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Burma’s ministry of mining has agreed to drop its controversial defamation lawsuit against the Voice Weekly news journal, which was launched after they printed corruption allegations against the agency in March last year.
The news comes less than two days after Burma’s interim press council agreed to mediate with the government in a bid to resolve the dispute.
The Voice Weekly was sued after quoting a report from the auditor general’s office that found that several ministries, including the mining ministry, misappropriated billions of kyat in public funds. The editor faced up to two years in jail and an undisclosed fine.
The journal’s lawyer told DVB that the mining ministry is set to formally drop the case at a court hearing on 17 January. It follows several rounds of negotiations between the parties.
“Ko Kyaw Min Swe [the editor] and U Kyaw Than went to Naypyidaw [this week] and when they came back they said everything was [settled],” said Win Shwe.
Earlier this week Burma’s interim press council pledged to step in to resolve the case, which has dented the country’s reform progress.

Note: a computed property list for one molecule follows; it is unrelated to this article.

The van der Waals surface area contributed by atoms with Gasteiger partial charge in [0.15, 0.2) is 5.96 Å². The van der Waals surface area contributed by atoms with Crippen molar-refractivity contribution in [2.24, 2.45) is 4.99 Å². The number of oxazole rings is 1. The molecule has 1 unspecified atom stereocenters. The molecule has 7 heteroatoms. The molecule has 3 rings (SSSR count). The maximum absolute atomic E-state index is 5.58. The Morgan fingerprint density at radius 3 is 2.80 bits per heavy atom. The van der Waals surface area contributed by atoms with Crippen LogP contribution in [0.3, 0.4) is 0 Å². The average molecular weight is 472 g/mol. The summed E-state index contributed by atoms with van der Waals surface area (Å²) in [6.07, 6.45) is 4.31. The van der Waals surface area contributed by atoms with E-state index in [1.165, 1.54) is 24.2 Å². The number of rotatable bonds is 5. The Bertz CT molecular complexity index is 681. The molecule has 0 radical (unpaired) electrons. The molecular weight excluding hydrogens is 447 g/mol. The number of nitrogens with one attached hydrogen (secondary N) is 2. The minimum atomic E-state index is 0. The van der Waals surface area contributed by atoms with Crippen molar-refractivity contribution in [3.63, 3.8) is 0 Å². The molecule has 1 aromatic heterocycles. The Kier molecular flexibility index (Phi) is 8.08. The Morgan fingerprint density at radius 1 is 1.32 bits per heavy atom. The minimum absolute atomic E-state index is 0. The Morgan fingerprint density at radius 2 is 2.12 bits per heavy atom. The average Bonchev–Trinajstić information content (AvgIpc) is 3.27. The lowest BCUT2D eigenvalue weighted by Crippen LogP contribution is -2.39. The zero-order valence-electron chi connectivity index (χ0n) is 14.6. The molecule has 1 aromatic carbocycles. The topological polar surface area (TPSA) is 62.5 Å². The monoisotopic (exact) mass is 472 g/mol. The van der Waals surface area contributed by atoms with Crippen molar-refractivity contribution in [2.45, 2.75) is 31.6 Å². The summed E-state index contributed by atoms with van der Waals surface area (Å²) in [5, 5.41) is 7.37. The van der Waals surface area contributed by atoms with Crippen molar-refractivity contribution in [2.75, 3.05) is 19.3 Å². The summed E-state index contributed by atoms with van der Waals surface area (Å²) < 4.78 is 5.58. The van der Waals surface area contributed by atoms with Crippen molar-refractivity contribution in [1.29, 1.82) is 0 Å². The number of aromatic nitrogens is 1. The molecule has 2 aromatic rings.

“We have consistently urged [the government] to reconsider the case and to negotiate [with the journal],” Zaw Thet Htwe from the council told DVB.
“We are hopeful that the government in Rangoon Division will also drop their case against Snapshot News journal’s editor Ko Myat Khine, so that we will be able to build trust between the government and the fourth estate.”
Snapshot News journal is being sued for publishing a picture of the corpse of the young woman, whose rape and murder in May last year sparked a wave of sectarian violence in western Burma.
The interim press council, which is mandated to promote media freedom in the former pariah state, was formed shortly after the government abolished pre-censorship last year. The reformist regime, led by President Thein Sein, has pledged to shed further draconian legislation in the coming year.